Herb Nipson
Hall of Fame

MFA (1948); worked at Ebony for 40 years (1949-1989); hired as an assistant editor and retired as executive editor. [Deceased]


Philip D. Adler
Hall of Fame

BA (1926); served as editor and publisher of the Kewanee Star-Courier for 23 years; founded and directed UI's School of Religion and served as president of its board of trustees; served as national chairman of UI's Arts Center campaign (1964-1966), and president of newspaper syndicate Lee Enterprises (1960-1970); chaired the UI Foundation (1968-1970); received UI's Distinguished Alumni Award for service (1966) and the Hancher-Finkbine Alumni Medallion (1970); the new Adler J-MC Building (2004) is named in his honor. [Deceased]


Malcolm S. MacLean
Hall of Fame

Served as director of UI's School of Journalism (1967-1974); served as president of the International Communication Association; co-developed the Westley-MacLean communication theory model; co-founder of University College at University of Minnesota; became the Gallup Professor of Communication Research at UI (1964). [Deceased]


Paul Engle
Hall of Fame

MA (1932); won the Yale Series of Younger Poets prize for Worn Earth, a collection of poems (1932); served as director of the Iowa Writers' Workshop (1941-1966); served on the National Council of Arts (1965-1971); co-nominated for the Nobel Peace Prize (1976); co-founded the UI's International Writing Program (1967) and co-directed it (1967-1977). [Deceased]


Wallace Stegner
Hall of Fame

MA (1932), PhD (1935); established the Stanford Writing Program (1946) and served as its director for 26 years; won a National Book Award for The Spectator Bird (1976), five O. Henry Prizes (1942, 1948, 1950, 1955, 1964), and a Pulitzer Prize in fiction for Angle of Repose (1972); taught in the creative writing programs of the University of Wisconsin and Harvard University. Biographical sketch, courtesy Barnes & Noble. [Deceased]


James F. Fox
Hall of Fame

BA (1940); served as Chase Manhattan Bank's public relations vice president (1957); taught at New York University (1984); served as national president of the Public Relations Society of America (PRSA) (1975); received PRSA's Golden Anvil Award (1978); one of the 26 charter members of PRSA's "College of Fellows." [Deceased]


Joseph W. Shoquist
Hall of Fame

BA (1948), MA (1951); served as president of the Accrediting Council on Education in Journalism and Mass Communication (1983); served as editor of the Milwaukee Journal (1967); served as president of the Associated Press Managing Editors (1979); served as dean of the College of Journalism at the University of South Carolina from 1986-1991. [Deceased]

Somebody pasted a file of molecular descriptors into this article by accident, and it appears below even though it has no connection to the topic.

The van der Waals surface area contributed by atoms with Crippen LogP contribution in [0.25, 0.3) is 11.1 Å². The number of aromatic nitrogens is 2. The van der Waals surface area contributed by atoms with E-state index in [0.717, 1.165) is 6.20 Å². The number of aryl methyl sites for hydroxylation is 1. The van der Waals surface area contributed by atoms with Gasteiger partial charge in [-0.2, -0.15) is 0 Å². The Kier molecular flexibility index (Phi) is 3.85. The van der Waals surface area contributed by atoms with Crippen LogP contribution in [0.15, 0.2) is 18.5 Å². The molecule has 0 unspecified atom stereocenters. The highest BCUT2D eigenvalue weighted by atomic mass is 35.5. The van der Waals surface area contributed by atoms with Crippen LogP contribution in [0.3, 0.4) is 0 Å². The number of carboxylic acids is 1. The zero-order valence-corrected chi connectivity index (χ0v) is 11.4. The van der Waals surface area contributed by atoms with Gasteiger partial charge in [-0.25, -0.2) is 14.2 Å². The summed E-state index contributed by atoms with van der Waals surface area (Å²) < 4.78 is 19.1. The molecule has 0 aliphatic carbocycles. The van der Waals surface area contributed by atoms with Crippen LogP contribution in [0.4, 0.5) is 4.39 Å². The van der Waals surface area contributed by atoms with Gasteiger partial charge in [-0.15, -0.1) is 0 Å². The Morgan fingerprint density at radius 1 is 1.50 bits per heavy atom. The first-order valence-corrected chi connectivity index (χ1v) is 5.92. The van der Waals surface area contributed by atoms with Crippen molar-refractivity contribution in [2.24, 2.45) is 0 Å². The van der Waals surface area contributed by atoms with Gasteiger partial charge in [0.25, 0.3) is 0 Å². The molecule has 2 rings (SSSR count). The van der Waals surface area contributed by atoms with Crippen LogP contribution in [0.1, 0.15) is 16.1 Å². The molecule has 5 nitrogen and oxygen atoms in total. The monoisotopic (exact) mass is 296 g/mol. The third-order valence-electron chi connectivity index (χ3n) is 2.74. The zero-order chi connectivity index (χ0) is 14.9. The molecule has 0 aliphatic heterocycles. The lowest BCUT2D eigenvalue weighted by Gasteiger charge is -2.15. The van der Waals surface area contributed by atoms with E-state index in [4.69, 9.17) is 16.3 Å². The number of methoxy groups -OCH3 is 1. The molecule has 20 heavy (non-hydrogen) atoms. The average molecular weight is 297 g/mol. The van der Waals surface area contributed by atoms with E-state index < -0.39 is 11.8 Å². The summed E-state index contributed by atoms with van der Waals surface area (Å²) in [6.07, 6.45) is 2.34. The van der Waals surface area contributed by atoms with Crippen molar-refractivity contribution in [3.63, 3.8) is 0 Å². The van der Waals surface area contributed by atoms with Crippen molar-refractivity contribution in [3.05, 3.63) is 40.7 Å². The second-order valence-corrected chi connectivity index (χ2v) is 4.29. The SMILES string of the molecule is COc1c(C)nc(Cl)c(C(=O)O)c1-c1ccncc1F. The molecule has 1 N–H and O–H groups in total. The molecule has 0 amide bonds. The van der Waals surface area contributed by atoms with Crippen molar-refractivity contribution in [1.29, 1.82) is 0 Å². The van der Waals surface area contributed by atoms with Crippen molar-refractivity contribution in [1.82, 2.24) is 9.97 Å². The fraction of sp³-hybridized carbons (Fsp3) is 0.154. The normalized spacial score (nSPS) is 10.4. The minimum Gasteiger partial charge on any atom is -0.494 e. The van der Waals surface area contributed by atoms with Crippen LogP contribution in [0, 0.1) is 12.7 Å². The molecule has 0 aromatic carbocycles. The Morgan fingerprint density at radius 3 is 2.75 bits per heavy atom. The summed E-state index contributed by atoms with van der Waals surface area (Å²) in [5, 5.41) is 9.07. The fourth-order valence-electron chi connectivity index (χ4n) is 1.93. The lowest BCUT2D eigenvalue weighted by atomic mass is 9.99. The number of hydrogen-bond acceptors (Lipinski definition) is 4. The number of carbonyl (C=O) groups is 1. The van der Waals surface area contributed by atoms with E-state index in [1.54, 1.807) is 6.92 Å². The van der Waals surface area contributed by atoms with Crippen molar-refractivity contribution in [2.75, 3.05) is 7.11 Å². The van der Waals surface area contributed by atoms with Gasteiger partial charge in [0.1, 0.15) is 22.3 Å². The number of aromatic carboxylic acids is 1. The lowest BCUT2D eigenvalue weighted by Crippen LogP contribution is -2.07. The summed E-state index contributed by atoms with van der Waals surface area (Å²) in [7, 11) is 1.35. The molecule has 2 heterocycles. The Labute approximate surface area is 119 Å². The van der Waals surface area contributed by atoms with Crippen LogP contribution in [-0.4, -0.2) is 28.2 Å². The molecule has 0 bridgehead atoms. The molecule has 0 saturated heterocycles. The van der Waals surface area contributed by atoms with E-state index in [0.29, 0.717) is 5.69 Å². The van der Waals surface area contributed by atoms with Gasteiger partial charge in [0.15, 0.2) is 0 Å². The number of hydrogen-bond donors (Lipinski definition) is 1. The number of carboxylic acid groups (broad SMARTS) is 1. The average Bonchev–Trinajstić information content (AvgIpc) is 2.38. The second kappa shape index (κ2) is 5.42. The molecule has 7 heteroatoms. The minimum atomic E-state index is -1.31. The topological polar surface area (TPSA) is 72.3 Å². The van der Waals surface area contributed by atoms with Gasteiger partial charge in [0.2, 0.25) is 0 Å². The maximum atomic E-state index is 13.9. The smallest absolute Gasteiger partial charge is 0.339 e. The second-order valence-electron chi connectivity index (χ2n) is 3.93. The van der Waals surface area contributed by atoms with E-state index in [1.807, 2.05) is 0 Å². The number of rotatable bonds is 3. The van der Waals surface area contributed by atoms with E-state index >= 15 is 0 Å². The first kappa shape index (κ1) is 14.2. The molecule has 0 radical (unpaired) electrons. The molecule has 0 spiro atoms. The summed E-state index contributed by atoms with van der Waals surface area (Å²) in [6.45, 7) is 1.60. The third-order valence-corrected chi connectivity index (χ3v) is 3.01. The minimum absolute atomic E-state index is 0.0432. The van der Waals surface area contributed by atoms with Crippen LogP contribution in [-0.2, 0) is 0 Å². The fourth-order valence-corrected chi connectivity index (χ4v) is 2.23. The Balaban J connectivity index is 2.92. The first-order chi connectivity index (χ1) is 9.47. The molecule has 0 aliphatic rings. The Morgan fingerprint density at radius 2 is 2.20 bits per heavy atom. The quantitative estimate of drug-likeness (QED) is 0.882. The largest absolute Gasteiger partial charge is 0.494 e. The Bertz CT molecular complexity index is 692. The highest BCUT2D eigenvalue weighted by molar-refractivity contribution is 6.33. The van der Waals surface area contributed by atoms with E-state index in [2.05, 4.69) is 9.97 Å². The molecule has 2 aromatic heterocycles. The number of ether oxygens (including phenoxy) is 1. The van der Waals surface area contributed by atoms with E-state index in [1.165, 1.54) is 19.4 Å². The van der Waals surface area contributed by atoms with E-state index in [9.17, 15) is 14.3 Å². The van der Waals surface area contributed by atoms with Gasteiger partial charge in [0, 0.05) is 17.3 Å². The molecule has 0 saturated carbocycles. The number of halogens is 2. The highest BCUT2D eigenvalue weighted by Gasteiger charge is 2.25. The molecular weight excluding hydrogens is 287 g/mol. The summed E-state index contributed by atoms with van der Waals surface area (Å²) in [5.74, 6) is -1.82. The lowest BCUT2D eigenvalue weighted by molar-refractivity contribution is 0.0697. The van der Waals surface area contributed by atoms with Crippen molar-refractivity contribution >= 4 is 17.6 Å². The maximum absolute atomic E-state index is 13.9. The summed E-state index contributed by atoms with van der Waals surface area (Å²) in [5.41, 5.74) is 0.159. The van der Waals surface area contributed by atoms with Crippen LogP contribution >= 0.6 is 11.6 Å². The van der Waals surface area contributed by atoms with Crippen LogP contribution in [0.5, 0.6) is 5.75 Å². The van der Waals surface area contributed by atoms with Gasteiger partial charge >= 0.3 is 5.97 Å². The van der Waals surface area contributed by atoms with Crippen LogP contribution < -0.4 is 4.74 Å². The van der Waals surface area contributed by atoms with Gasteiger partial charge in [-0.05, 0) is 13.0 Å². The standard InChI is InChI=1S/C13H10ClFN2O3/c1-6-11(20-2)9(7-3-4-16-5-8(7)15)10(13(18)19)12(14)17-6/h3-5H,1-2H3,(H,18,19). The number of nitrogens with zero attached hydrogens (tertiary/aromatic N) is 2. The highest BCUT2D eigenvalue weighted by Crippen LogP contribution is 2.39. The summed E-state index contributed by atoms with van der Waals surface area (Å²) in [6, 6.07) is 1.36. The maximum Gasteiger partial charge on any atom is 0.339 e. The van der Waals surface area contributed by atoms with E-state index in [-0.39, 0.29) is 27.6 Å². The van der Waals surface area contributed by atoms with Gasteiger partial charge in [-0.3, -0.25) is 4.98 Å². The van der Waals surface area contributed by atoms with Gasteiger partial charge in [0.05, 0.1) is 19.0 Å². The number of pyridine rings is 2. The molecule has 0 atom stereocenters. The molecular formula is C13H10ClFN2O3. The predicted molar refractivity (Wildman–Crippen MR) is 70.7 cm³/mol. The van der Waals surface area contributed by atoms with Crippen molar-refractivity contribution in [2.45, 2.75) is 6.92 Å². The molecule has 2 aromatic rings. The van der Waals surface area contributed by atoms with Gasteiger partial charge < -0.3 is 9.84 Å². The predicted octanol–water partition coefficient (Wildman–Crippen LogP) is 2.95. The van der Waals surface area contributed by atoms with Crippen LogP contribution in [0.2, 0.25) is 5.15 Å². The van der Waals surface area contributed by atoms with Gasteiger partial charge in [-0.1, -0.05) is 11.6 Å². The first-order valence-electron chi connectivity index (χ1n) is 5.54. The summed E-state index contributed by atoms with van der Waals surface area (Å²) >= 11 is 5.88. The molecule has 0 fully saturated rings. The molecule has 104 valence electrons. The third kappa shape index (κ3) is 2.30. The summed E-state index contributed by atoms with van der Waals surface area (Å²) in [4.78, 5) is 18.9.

Paul Conrad
Hall of Fame

BA (1950); won five Sigma Delta Chi awards for editorial cartooning; won three Pulitzer Prizes for editorial cartooning (1964, 1971, and 1984) and two Overseas Club awards; was named to the Nixon Enemies List. Biographical sketch, courtesy Library of Congress. [Deceased]


Joseph Benti
Hall of Fame

MA (1962); won two Emmy Awards as a reporter at Los Angeles-based KNXT (KCBS) in 1978 and 1979 for his work as anchor and writer-reporter for a series of reports on the Panama Canal; anchored the CBS Morning News from 1966-1970.


Peter Hackes
Hall of Fame

MA (1949); served as city editor of UI's WSUI radio station; at NBC won an Emmy Award for coverage of the Apollo space flights in 1969 and 1970; won a Peabody award for his work on NBC's Second Sunday program; served as NBC's congressional correspondent. [Deceased]


Leslie G. Moeller
Hall of Fame

BA (1925); served as sixth director of UI's School of Journalism (1947-1967); one of the first two graduates from the UI's School of Journalism; taught at the UI for 26 years; ran the Bureau of Newspaper Service (1946); served as chair of the Association for Education in Journalism's (AEJ) Committee on Professional Freedom and Responsibility, the Committee on Journalism and Language Skills (1975), AEJ's Committee on Standards in Teaching (1953-1956), and as chair of the accreditation committee for the American Council on Education in Journalism; became the UI School of Journalism's first John F. Murray Professor (1972). [Deceased]


Wendell Johnson
Hall of Fame

BA (1928), MA (1929), PhD (1931); served as director of UI's Speech Clinic (1943); served as chief administrative officer of the Iowa Program in Speech Pathology (1947); chaired the UI Council on Speech Pathology and Audiology (1951), the forerunner of the department of Speech Pathology and Audiology; edited the Iowa Literary Magazine (1928); became the Louis W. Hill Research Professor (1963). [Deceased]


Arthur M. Barnes
Hall of Fame

BA (1936), MA (1937); faculty member at UI from 1945-1969; served as director of Pennsylvania State University's School of Journalism; co-founded the Iowa Radio News Association. [Deceased]


Earl F. English
Hall of Fame

MA (1937), PhD (1944); served as dean of the University of Missouri's School of Journalism (1951-1970); designed the accreditation system for the American Council on Education for Journalism; founded the University of Missouri's Freedom of Information Center (1958). [Deceased]


Hartzell Spence
Hall of Fame